The ongoing efforts to restore populations by researchers at of Suffolk County will continue with the help of an $182,000 award as part of Gov. Andrew Cuomo’s Regional Council initiative.
Members of the Long Island Regional Economic Development Council and Empire State Development joined Cornell Cooperatives representatives last week to announce the first stages of the $182,900 award, money that will help the expansion of the Peconic Bay Scallop Restoration Project in Suffolk County. The economy of Suffolk County derives hundreds of millions of dollars from marine-related industries.
“Thanks to the support of the Long Island Regional Economic Council and the Empire State Development Corp, CCE of Suffolk can continue to play a vital role in sustaining this heritage industry," said Vito Minei, Executive Director of Cornell Cooperative Extension of Suffolk.
The Peconic Bay Scallops Restoration Project was identified and supported by the Long Island Regional Council as a transformative project — recognition of the importance of increasing the scallop stocks in Peconic Bay. Since the project began in 2005 with the creation of what is said to be the largest scallop spawner sanctuary in the world, efforts by Cornell Cooperative have resulted in increased scallop landings, numerous jobs in the industry and $3 million in annual regional economic activity.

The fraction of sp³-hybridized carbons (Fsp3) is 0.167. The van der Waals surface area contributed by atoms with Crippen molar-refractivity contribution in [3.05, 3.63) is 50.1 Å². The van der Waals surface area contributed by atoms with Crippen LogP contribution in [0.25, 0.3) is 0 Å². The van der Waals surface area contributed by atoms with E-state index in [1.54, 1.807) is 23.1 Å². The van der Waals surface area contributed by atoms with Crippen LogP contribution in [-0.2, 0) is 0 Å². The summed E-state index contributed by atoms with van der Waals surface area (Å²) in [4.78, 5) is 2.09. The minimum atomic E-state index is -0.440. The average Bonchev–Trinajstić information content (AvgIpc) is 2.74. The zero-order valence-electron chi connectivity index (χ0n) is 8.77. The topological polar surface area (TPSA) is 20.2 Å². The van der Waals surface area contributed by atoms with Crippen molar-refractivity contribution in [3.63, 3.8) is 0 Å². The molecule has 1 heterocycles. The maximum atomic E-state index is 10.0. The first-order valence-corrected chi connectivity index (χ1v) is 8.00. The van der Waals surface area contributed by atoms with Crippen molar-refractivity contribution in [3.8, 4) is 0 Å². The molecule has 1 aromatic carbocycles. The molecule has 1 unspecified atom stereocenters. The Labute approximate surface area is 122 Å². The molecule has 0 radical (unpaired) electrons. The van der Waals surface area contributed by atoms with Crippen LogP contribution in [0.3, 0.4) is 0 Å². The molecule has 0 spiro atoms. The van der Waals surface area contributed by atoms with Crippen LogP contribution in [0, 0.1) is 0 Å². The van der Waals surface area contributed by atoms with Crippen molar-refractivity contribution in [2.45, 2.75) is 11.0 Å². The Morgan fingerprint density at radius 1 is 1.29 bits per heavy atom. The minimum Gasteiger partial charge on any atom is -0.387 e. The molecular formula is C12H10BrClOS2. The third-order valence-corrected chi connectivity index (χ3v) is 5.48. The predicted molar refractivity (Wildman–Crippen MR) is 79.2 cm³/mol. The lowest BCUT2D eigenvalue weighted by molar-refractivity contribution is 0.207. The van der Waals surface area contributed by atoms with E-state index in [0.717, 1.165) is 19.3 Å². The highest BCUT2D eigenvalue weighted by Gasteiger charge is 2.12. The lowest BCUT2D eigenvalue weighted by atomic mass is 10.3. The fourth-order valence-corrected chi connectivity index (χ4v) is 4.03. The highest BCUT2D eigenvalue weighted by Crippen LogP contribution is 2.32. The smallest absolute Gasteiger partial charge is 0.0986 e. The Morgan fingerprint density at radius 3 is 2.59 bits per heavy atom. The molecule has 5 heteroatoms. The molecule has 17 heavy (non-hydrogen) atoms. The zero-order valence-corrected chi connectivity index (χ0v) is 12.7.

Prior to the mid-1980s, Peconic bay scallops supported a commercial fishery valued at $2 to $4 million. The fishery contributed more than $10 million to the local economy. For 400 to 600 full-time baymen, bay scallops were their primary source of income. In 1985, and again in 1995, a series of brown tide algal blooms destroyed the Peconic bay scallop populations and pushed them to the brink of extinction.
Cornell Cooperative Extension and Long Island University have been leading successful restoration efforts for over 20 years. Long Island University and Cornell scientists have documented a 1,300 percent increase in scallop populations in Orient Harbor, the site at which Cornell has concentrated scallop plantings, as well as large increases in other nearby areas.
Last year, a total of $785 million was awarded through the Consolidated Funding Application for job creation and community development projects consistent with each region’s strategic plans. As part of that process, the Cornell Cooperative Extension was awarded $182,900 from Empire State Development’s Economic Development Fund.
Cornell Cooperatives objectives include helping to preserve Suffolk County’s heritage, protect its sensitive eco-systems, promote healthy lifestyles, and promote education in science, technology, engineering and math.